Caffeine intake unrelated to CKD risk
Caffeine consumption does not increase the risk of chronic kidney disease (CKD) or affect kidney function, according to a study presented at the recently concluded 2019 Congress of the European Society of Cardiology (ESC 2019), held in Paris, France.
“The reported relationship between coffee intake and renal function is poorly understood,” said researchers. “By applying two-sample Mendelian randomization (MR) and systematic review and meta-analysis, we investigated the association between caffeine and coffee intake with prevalent CKD and markers of renal function.”
Accessing the National Health and Nutrition Examination Surveys, researchers included 18,436 individuals, whose corresponding data on caffeine intake and renal function markers were retrieved. The inverse variance weighted (IVW), weighted median-based, MR-Egger and MR-robust adjusted profile score (RAPS) methods were all applied.
An inverse relationship was also observed between caffeine intake and CKD. From an overall rate of 16.6 percent in the first caffeine quartile, the prevalence of CKD progressively decreased, reaching an 11.0-percent low in the topmost quartile. [ESC 2019, abstract P5313]
Fully adjusted logistic regression models found no significant difference in the risk of CKD among all caffeine intake quartiles (p-trend=0.0745). The level of coffee consumption likewise had no effect on urine albumin, albumin-creatinine ratio and estimated glomerular filtration rate (eGFR).
MR analysis confirmed these results and found that coffee intake did not significantly affect the likelihood of developing CKD (IVW: β, –0.0191; p=0.781). Neither were there any effects on eGFR (IVW: β, –0.0005; p=0.926), both in diabetic (IVW: β, –0.006; p=0.478) and nondiabetic (IVW: β, –6.772; p=0.991) participants.
The Egger, RAPS and weighted median-based methods also reflected the null relationship between CKD and caffeine intake.
Researchers subsequently performed a meta-analysis of six studies, which further showed that the risk of CKD was not significantly affected by the level of coffee intake (odds ratio, 0.95, 95 percent CI, 0.71–1.02; p=0.09). This trend was robust to sensitivity analyses.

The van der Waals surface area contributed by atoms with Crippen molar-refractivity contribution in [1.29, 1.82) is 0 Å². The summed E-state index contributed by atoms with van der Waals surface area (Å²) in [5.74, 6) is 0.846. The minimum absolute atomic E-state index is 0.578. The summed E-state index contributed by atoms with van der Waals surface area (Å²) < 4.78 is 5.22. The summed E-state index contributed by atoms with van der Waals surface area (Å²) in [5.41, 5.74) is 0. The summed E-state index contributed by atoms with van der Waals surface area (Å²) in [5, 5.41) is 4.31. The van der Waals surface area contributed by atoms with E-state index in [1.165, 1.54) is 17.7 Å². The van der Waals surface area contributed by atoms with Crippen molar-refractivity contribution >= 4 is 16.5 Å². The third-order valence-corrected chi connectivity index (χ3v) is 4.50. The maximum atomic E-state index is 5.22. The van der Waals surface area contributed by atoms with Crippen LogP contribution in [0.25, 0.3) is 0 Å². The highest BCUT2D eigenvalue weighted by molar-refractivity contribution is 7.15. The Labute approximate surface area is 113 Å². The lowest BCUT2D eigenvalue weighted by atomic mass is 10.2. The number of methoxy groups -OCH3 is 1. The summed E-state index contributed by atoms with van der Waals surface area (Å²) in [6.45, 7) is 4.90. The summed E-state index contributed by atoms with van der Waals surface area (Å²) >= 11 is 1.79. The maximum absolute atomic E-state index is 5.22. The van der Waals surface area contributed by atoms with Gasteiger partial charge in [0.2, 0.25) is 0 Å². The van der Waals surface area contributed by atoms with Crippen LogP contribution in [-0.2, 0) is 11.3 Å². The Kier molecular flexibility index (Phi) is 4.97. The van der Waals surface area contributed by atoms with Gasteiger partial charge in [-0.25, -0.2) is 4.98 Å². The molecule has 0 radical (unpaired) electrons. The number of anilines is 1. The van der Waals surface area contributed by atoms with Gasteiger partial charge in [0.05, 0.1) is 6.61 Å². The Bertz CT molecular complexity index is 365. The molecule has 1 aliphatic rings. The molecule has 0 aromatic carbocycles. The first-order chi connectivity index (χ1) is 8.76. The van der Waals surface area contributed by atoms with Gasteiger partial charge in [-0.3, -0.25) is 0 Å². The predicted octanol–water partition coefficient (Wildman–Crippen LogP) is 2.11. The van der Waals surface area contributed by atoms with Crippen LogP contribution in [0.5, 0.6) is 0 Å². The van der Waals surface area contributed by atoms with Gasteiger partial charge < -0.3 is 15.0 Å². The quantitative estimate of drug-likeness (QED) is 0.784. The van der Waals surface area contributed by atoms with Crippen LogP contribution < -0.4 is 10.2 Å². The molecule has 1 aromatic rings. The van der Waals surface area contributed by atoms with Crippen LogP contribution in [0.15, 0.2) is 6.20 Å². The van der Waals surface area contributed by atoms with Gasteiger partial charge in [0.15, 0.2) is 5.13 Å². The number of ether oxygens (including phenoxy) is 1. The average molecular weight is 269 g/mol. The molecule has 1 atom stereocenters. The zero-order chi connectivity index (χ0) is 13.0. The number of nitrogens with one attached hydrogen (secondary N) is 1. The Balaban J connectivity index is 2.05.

“By applying three different methods to investigate the association between caffeine intake and prevalent CKD, we confirmed no impact of caffeine consumption on CKD risk and kidney function tests,” the researchers said, noting that MR additionally found that there was no causal link between coffee intake and CKD.
In the present study, participants were grouped according to quartiles of median caffeine intake: 11 mg (n=4,609; mean age, 44.2±0.3 years; 56.2 percent female), 51 mg (n=4,611; mean age, 45.6±0.3 years; 55.3 percent female), 142 mg (n=4,608; mean age, 47.4±0.2 years; 51.1 percent female) and 329 mg (n=4,608; mean age, 40.1±0.2 years; 42.5 percent female). Age was significantly and directly correlated with caffeine intake (p<0.001), while the opposite trend was true for the proportion of females (p<0.001).
Several pathophysiological processes contribute to the development of CKD, such as background low-grade chronic inflammation and elevated oxidative stress, researchers explained. Diet has been shown to hold an important role in the regulation of such inflammatory mechanisms and may ultimately help improve kidney function. The present study expands the literature in this domain by defining the relationship between caffeine and CKD risk. [Curr Opin Nephrol Hypertens 2011;20:662-668; J Am Coll Cardiol 2006;48:677-685; Sci Rep 2018;8:10696; Br J Nutr 2018;120:204-209]